Monday, August 29, 2011


Parker J. Palmer offers insight that challenges the status quo in education 

A GIFT TO WOULD-BE EDUCATORS. Of the many gifts Parker Palmer has given this American generation, The Courage to Teach is one of the strongest. I wish it could be given to and read by every educator, would-be educator, and everyone who has influence in shaping the American educational system (I know of a local church in Indianapolis that honored all teachers in its area and gave them Palmer's book).

PEDAGOGY, RELATIONSHIP, MILIEU. I reflect on this as I've returned to the classroom--both real and virtual--as Associate Faculty teaching graduate students in the School for Public and Environmental Affairs (Indiana University).  It's not course content that is the challenge so much, it seems to me, as the pedagogy, the relationships, the milieu, and the context that can keep me awake at night wondering how much better learning might be.  I'm grateful for Palmer's reflections, along with the excellent work of the Center for Teaching and Learning at IUPUI, for offering resources to me and to those who endeavor to enter this bloody arena.

INTERRUPT ROUTINE PROTOCOLS.  If what Palmer says is even partly right, routine educational protocols need to interrupted for the sake of letting the quest for learning breathe anew. A few excerpts:

CREATING THE CONDITIONS. “Teachers possess the power to create conditions that can help students learn a great deal--or keep them from learning much at all. Teaching is the intentional act of creating those conditions, and good teaching requires that we understand the inner sources of both the intent and the act.”

A SILENCE BORN OF FEAR. “The silence of our students is the same silence we have known in other settings: It is the silence of blacks in the presence of whites, of women in the presence of men, of the powerless in the presence of people with power. It is the silence of marginal people, people who have been told that their voice has no value, people who maintain silence in the presence of the enemy because in silence there is safety. Student silence is normally not the product of ignorance or indifference or cynicism. It is a silence born of fear.”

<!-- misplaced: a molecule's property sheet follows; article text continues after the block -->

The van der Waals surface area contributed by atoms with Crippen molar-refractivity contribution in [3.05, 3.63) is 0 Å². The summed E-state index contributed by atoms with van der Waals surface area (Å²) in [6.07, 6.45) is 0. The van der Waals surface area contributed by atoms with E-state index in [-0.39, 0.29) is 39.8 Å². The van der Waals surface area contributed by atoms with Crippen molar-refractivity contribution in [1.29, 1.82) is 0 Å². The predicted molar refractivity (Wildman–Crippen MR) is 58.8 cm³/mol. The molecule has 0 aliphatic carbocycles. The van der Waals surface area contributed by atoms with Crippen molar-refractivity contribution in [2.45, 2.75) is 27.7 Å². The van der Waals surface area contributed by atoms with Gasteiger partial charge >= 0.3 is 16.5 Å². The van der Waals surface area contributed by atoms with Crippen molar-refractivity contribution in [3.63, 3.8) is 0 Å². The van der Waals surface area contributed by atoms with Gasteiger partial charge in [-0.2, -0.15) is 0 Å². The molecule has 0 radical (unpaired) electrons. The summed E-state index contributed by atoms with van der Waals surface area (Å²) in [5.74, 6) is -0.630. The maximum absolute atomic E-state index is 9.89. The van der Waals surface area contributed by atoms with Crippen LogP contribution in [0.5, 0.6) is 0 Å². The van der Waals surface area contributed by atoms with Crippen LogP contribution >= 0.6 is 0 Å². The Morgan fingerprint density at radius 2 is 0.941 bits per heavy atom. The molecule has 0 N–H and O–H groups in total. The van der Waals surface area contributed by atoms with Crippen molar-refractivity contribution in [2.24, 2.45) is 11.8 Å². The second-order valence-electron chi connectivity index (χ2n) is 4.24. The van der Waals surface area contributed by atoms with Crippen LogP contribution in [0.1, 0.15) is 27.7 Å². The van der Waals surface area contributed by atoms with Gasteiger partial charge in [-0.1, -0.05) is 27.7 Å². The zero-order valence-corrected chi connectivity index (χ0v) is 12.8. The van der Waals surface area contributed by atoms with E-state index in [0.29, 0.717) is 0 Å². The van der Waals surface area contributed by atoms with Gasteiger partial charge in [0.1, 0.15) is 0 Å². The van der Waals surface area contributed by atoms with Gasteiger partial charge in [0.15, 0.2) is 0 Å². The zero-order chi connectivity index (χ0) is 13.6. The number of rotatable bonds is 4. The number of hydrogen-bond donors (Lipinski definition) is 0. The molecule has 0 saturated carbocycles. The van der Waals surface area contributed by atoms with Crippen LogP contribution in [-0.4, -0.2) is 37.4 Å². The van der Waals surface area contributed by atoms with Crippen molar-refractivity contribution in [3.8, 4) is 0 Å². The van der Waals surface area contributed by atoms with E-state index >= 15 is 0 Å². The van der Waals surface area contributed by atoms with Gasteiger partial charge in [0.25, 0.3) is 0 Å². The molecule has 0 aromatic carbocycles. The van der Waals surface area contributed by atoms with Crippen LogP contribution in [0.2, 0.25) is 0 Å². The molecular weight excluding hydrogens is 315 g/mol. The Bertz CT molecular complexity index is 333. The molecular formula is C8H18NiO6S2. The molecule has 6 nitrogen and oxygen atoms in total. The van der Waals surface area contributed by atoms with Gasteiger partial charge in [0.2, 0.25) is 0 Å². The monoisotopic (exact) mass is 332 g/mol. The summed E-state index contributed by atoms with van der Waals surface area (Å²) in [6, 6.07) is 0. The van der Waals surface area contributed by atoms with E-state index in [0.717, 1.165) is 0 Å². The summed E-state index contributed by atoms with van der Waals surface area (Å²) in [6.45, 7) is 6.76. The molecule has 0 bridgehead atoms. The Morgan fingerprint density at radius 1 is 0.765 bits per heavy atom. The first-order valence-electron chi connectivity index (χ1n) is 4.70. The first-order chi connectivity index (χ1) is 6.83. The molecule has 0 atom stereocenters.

EXORCISE FEAR. “I should have remembered from my own experience that students, too, are afraid: afraid of failing, of not understanding, of being drawn into issues they would rather avoid, of having their ignorance exposed or their prejudices challenged, of looking foolish in front of their peers. When my students’ fears mix with mine, fear multiplies geometrically -- and education is paralyzed. If we were to turn some of our externalized reformist energies toward exorcising the inner demons of fear, we would take a vital step toward the renewal of teaching and learning.”

BEYOND “OBJECTIVITY” ONLY. "Though the academy claims to value multiple modes of knowing, it honors only one -- an 'objective' way of knowing that takes us into the 'real' world by taking us 'out of ourselves'… In this culture, the self is not a source to be tapped but a danger to be suppressed, not a potential to be fulfilled but an obstacle to be overcome."

APPEAL TO THEIR INNER TRUTH. "We can, and do, make education an exclusively outward enterprise, forcing students to memorize and repeat facts without ever appealing to their inner truth -- and we get predictable results: many students never want to read a challenging book or think a creative thought once they get out of school…. What we teach will never 'take' unless it connects with the inward, living core of our students' lives, with our students' inward teachers."

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